Dr. McNicol remarked on current study section behavior. The reviewers triage younger investigators at a higher rate than established investigators and they give worse scores to younger investigators than they do established scientists. Council members and staff remarked on many demographic changes that affect this issue: changes in retirement rules, increased length of training, decrease in NIH award rates, and an increased cost of doing science.



Dr. Sieving noted that three council members are at the end of their terms. He thanked Drs. Eileen Birch, Barrett Haik, and Mriganka Sur for their valuable service.

Dr. Sieving next acknowledged the retirement of Dr. John Whitener, Executive Director of the American Optometric Association and presented him with a letter and plaque thanking him for long and valuable services to vision research. Dr. Sieving was sad to note that Dr. Douglas Johnson, Mayo clinic, died in July, after a courageous battle with liver cancer. Dr. Sieving introduced Dr. Richard Stone, University of Pennsylvania, who has graciously agreed to serve as an ad hoc member in Dr. Johnson’s place.

Dr. Lenworth Johnson, University of Missouri, was recognized as not only a member of the NAEC, but also represents the NEI on the Council of Councils. This is a body composed of one member from each of the NIH IC advisory councils. It was established through the NIH Reauthorization Act of January, 2007, to lead and direct cooperative funding through the NIH Director’s Common Fund and to provide oversight for the new Office of Portfolio Analysis and Strategic Initiatives. Up to 5% of the NIH budget is going into this central fund operated out of Building 1. Dr. Sieving expressed his confidence that Len will be a strong representative for the vision community.



Dr. McNicol introduced Dr. Chyren Hunter, NEI Training Officer, who gave the annual update on the NEI Loan Repayment Program. Dr. Hunter indicated that this is an NIH-wide initiative, and every council is charged with reviewing the operation of the loan repayment program. She noted that the table book provides the upcoming advertisement that council members can take back to their institutions for any interested individuals. This is the third year of the program, and NEI is mandated to invest $1.6M dollars. More applications have been submitted, so the success rate is going down a little.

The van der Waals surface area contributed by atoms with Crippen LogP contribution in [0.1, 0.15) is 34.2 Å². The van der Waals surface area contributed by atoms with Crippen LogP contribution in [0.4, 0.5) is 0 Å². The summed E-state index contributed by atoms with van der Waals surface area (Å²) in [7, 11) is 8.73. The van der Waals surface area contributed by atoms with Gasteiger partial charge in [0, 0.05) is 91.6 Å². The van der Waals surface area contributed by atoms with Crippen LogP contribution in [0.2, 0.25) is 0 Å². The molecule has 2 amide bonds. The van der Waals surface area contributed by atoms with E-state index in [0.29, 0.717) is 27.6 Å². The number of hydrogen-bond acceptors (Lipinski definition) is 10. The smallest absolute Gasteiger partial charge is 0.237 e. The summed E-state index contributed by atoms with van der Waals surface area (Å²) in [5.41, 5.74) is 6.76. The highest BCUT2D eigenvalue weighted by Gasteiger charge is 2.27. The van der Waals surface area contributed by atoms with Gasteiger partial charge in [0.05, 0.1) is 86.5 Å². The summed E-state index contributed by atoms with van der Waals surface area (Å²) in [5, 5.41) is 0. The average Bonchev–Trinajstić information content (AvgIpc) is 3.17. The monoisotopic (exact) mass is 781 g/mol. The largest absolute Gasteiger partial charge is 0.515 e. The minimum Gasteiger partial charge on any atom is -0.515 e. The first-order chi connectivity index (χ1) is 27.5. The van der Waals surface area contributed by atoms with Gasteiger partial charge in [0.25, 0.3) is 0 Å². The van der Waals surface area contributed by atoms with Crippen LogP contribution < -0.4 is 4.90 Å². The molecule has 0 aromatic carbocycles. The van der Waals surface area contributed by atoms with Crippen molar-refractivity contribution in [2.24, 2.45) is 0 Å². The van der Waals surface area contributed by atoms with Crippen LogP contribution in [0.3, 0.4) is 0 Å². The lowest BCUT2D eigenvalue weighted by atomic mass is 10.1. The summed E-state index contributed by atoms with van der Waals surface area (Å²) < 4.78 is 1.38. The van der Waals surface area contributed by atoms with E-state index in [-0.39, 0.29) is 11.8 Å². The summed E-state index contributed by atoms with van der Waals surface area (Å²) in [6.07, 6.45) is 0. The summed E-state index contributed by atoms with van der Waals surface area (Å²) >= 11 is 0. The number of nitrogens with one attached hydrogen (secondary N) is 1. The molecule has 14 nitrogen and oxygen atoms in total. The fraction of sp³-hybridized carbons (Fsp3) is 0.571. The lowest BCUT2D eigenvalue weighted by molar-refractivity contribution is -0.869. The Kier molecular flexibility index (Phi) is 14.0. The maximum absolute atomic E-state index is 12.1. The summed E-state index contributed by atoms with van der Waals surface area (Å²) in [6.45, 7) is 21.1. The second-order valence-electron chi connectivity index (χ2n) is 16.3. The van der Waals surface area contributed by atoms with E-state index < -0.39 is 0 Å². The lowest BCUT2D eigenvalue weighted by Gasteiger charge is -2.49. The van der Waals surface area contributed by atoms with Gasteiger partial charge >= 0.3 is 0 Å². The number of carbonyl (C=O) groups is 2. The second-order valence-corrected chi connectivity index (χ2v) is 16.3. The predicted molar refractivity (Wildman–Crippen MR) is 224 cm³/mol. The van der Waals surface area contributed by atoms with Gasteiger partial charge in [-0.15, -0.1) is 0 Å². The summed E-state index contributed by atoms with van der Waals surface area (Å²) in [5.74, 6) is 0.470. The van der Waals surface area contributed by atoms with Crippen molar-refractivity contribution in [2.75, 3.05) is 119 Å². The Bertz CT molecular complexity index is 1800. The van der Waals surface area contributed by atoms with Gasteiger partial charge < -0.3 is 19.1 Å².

Dr. McNicol informed Council that at this particular meeting she wanted to do a little more in depth discussion of the budget. The NEI staff is getting close to some of the management decisions we have to make and want a little more input from Council members. She presented the top issues regarding NEI funding that staff and Council need to consider:

  • Once again, the overall budget is flat
  • Inflation turns this flat budget into a declining one
  • The total number of grants funded is declining
  • The total number of individual scientists funded is declining
  • The total number of R01 grants funded is declining
  • The NEI contribution to the Neurosciences blueprint is increasing by 33%
  • 80% of the budget is committed to continuing projects

Dr. Sur asked whether Roadmap funds are increasing. Dr. McNicol said, yes. In FY2008 Congress will have to decide what to do with the roadmap budget, whether to put it in separately or continue to take it out of institute budgets.

Dr. McNicol reviewed the allocation for the NEI budget. 81% of the money is for extramural research; this is down from past years. She presented historical trends for NEI budget Authority and the Biomedical Research and Development Price Index; the total number of grants; the success rate; the total number of applications submitted; and trends for funding of the non-R01 grant mechanisms. She indicated concern regarding the number of R0ls and number of individual scientists we’ve funded over this historic period. The only way to continue to fund the same number of individuals is to reduce grant budgets. It’s something to think about. Should we let this continue, should we step in, what’s right, there are no easy answers.

Dr. Korenbrot said that it seems like the NEI’s struggles are not different from what Dr. Berg was talking about– what is available, what’s wanted and what’s appropriate. For what its worth this goes back to what was discussed, big institutes and well-funded and poorly funded. The one thing I thought was worth thinking about is the fact that in general successful programs tend to have more funding if you use normal features of more investigators for more successful programs. Have one individual that has more than one grant. No one wants to start making distinctions but think it’s a fair competition. Competence is not sufficient because it’s an exercise in support and environment. We don’t look at everyone in that sense of equal opportunity. Those who have more than others get the most attention. If we really began to recognize that not everyone has the same opportunities. We need to start, even if just in this Institute, to increase fair distribution so that some institutes don’t have more than others because of who they are. I would like to see how this is thought out. We are not getting younger or retiring earlier. It’s a little bit of human engineering not everyone having an identical task. I’m embarrassed but I’m going to ask this question anyway. Have there been relevant changes in institutional indirect cost rates over time or they relatively constant?